I connected with AZ through Baby Paul (Paul Hendrix ). He’s a producer who was involved in classic records by Nas, Smiff-and-Wessun, AZ and more. He was also an original member of the Beatminerz. So, I connected with them not because of AZ, but because of wanting to work together over Instagram. He hit me up. I didn’t know him personally – he just said, we should just work together. It wasn’t really for my project, just in general. We did some tracks, and one of them was Back To Myself. I didn’t know where it was going to go. I had no idea. And so, he said, “I want it to sound kind of like this song.” He gave me a reference, whatever. I said, “say no more.” I took a couple days. I wrote the hook. The whole thing was really about coming back. It’s a redemption song but in a street way. When AZ heard it, he jumped on it.
That’s beautiful. This is probably really hard but who have been your favorite artists that you’ve worked with?
That I’ve worked with? Here’s a few:
Mark Ronson was one of the people that I looked up to for a very long time. He wasn’t as big at the time. We’re talking 2003. We did a few songs that we never released. They were amazing songs, and I think that at the time… but at that time, it wasn’t where we wanted to go. I know Mark felt where I was going to go as an artist. There was just a clash between the label and what we wanted to do in the lab with Mark. However, it was an amazing experience. We met in London a year after and we still keep in touch. We talked about making a record together. I wanted to have him for my album.
John Legend was a great experience. I wrote a song back when I was at Sony called Without You. It was supposed to be just for me. I was at epic and John was at Columbia at the time – he still is. He heard that, and he wanted to jump on the song. So we met in London, and we recorded – it was very flattering. I mean, it was an honor for me to have him. We’ve been very good friends since then. Estelle, too. Back in London I had the opportunity to work on her project.
I mean obviously Timbaland. You know, I can’t forget about him because he is a big influence. I grew up on his records. I grew up on Aaliyah, I grew up on Magoo and him, and Missy – and for me to be a part of that even for a couple years is a blessing for me. I aspire to be a producer too at some point; I’m working on it. Being able to be in the studio and watching him at work was humbling to me.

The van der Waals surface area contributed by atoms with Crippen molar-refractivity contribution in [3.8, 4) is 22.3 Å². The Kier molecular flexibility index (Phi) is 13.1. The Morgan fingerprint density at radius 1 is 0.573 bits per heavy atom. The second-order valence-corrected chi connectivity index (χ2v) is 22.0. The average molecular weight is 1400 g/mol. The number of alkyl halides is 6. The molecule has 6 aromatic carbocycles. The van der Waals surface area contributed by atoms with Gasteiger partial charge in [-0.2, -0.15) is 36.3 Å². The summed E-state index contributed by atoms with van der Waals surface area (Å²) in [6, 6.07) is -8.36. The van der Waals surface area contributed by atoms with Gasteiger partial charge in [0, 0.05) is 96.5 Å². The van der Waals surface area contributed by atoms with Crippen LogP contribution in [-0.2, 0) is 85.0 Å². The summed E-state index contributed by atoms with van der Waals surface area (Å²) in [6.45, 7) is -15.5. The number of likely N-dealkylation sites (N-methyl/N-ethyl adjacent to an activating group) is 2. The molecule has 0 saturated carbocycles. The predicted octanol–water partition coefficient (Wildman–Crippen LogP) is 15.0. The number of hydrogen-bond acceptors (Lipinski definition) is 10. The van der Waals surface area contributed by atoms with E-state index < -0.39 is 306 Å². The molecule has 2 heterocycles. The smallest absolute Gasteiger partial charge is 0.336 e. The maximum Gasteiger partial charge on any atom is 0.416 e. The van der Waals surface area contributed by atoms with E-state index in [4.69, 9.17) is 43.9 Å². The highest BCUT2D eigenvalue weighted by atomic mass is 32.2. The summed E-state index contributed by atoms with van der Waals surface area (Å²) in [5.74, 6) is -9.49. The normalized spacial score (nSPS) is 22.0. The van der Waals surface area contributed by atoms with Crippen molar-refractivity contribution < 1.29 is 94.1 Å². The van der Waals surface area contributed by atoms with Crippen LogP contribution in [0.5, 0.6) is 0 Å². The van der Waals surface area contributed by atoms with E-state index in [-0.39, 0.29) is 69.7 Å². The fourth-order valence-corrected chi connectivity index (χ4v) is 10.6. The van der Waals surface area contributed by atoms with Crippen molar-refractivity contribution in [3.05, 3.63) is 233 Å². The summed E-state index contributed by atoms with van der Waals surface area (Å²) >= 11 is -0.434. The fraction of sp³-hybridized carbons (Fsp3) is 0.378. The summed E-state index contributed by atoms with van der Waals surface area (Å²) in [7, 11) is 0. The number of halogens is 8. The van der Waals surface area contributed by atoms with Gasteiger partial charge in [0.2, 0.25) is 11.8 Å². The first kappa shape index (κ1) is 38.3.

I love that you said Magoo, because no one ever says Magoo. He is the dopest; I don’t care what they…
I don’t care what they say, dude. First of all, I will always stand for the underdog, number one, because I always feel like I’m one, too. But number two, I think he’s a dope rapper. He’s been very, very misunderstood. I think he’s dope. I don’t care what people say, he’s corny, he’s weird. I think he’s amazing. Whatever they did together, it worked.
Every time. Everything they did was on point.
Exactly, so underrated. I never leave him out. I don’t know who else, I mean there’s so many – just working with AZ. AZ is a legend; you know what I’m saying? AZ is not lazy. He’s a hardworking guy. He’s one of those underrated artists. I’m telling you, his comeback, his book he just released, and the Doe Or Die anniversary album… He’s back in a major way. It’s dope to have worked with him.
I also have to talk about Novel. Novel is a producer; he produced for Alicia Keys, Leona Lewis, and more. We’re talking big songs. He’s an amazing, rapper, singer. He produced a couple records of mine, including the song Whateva Man. He’s one of the people that mentored me and helped me understand music in different ways. I’m very blessed to know him. It’s humbling to be recognized and acknowledged. I probably forgot people because … I’ve had a chance to work with a lot of amazing artists, so yeah.
What do you want people to take away from your music? What do you want people that don’t know about you to know about you?
I don’t know if there’s anything I want them to know about me except for the fact that I’m truly genuine with what I do. Every time I’m going to release a song, it’s going to be extremely real to me and also true to the reality and the world I live in. I wouldn’t call myself a conscious artist, but I’m a conscious person. Meaning, when I write something, it has to be conscious. We cannot just talk about flowers and rainbows. At the same time, I completely don’t commend all the gangster rap and any gangster shit that’s going on. Whether it’s in hip-hop, rock or anything. I just want to heal people. I want them to feel better about themselves. I want to empower them. I’m trying to be a vessel here. I don’t want people to watch me shine. I’m trying to bring some light and bring some truth, and honestly, that’s the only thing that I want people to say about me.